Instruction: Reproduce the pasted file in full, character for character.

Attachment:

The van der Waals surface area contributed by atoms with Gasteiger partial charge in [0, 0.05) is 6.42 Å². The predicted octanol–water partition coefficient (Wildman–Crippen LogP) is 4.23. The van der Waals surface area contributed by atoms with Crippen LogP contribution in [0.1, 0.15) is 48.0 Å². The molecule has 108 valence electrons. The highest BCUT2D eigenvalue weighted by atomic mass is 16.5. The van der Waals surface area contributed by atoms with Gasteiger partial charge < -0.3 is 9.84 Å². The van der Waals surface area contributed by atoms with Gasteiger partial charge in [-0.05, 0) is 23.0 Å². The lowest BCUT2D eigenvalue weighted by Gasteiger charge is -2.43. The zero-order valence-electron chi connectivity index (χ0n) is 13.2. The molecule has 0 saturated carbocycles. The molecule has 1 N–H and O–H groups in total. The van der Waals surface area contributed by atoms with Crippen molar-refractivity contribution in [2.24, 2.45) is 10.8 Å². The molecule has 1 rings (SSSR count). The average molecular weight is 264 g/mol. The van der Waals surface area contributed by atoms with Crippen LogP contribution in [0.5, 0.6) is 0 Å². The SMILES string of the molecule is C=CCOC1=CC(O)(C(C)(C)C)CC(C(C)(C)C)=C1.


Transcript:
The van der Waals surface area contributed by atoms with Gasteiger partial charge in [0, 0.05) is 6.42 Å². The predicted octanol–water partition coefficient (Wildman–Crippen LogP) is 4.23. The van der Waals surface area contributed by atoms with Crippen LogP contribution in [0.1, 0.15) is 48.0 Å². The molecule has 108 valence electrons. The highest BCUT2D eigenvalue weighted by atomic mass is 16.5. The van der Waals surface area contributed by atoms with Gasteiger partial charge < -0.3 is 9.84 Å². The van der Waals surface area contributed by atoms with Gasteiger partial charge in [-0.05, 0) is 23.0 Å². The lowest BCUT2D eigenvalue weighted by Gasteiger charge is -2.43. The zero-order valence-electron chi connectivity index (χ0n) is 13.2. The molecule has 0 saturated carbocycles. The molecule has 1 N–H and O–H groups in total. The van der Waals surface area contributed by atoms with Crippen molar-refractivity contribution in [2.24, 2.45) is 10.8 Å². The molecule has 1 rings (SSSR count). The average molecular weight is 264 g/mol. The van der Waals surface area contributed by atoms with Crippen LogP contribution in [0.5, 0.6) is 0 Å². The SMILES string of the molecule is C=CCOC1=CC(O)(C(C)(C)C)CC(C(C)(C)C)=C1.